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Neshamn must be an ancient place for meeting and spending the night for travellers. The place blossomed in connection with the times of economic expansion in the 1500s, which to a large extent was linked to the Scottish trade at this time. Neshamn was a loading place for Scottish ships for two hundred years, up to the middle of the 1700s.
Numerous finds show that the settlement at Herdla goes back to prehistoric times, and the large estate at Herdla has enjoyed a central place in the nation’s history since High Middle Ages. As Ask, Herdla was part of the country estate Harald Hårfagre took over as he took command of the west of Norway.
“At thick of night a thundering knock on the door; the man in the house wakes up, jumps out and demands: Who cries? Yes, now you must out, the beacon shines on Høgenut. And in the same breath, every man knew that strife had hit the land.”
From the 1500s Hop was noble estate for the law speaker in Bergen and Gulen judicial districts. Several of the law speakers were of noble descent, such as Hans Hansen Lillienskiold and Niels Knagenhielm. The beautiful main building, still standing, was erected by the Bergen merchant Thomas Erichsen in 1793-95. He also established a magnificent garden with an 800 metres long linden avenue reaching down to the stone boathouse at Hop harbour.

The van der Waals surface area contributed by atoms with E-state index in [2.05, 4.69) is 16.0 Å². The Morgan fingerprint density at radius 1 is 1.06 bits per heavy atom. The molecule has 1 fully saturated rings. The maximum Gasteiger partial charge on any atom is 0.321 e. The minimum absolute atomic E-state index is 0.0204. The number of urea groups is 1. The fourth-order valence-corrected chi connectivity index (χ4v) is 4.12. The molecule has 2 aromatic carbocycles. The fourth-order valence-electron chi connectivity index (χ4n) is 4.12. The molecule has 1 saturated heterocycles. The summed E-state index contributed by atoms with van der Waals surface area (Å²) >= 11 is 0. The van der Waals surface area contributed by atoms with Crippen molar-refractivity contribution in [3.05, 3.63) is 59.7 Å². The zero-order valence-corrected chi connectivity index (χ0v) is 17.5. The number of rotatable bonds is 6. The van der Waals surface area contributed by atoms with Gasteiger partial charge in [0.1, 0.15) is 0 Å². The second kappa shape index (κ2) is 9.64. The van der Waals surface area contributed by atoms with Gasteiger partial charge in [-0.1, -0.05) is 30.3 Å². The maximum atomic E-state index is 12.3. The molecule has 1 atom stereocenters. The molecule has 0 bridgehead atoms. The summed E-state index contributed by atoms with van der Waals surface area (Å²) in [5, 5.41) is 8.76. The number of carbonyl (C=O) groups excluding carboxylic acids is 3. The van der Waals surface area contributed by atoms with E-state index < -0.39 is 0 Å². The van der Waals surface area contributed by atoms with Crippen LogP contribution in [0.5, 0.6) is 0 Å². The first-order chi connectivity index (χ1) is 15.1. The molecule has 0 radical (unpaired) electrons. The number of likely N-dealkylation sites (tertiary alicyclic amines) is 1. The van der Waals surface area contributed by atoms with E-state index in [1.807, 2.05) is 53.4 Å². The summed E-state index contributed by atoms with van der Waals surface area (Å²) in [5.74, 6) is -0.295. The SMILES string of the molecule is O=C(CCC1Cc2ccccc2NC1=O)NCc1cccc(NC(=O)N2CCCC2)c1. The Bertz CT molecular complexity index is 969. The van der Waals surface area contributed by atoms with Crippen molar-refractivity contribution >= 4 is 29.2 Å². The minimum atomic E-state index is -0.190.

On the south side of Askøy, just west of Bergen, lies Strusshamn. The sheltered bay is one of the best harbours in Byfjorden, on the route south. At the time of the sailing ships the harbour could be full of vessels from Bergen and abroad, lying in wait for favourable wind. Old anchoring rings from 1687 bear witness to this. Strusshamn was a quarantine harbour for ships that came sailing in with the yellow pest flag flying.
Kubbervik, or Vikjo as it was known colloquially, must have been established as a trading post under the farm of Håland some time around 1600. The reason for this was probably the thriving trade on Scotland. Every year ships from the islands in the west came to buy lumber in Bårsund. Vikjo was the harbour in use, as the place is ideally situated on the route through Bårsund, the sound between Reksteren and Tysnesøy.
The old hostelry centres were strategically placed with good harbours and anchoring conditions where people travelled. GODØYSUND, or Gøysundet, as it was called, was in the middle of Tysnes Parish, with easy access from the sea, also for the local population. Gøysundet is amongst the oldest hostelries in Sunnhordland.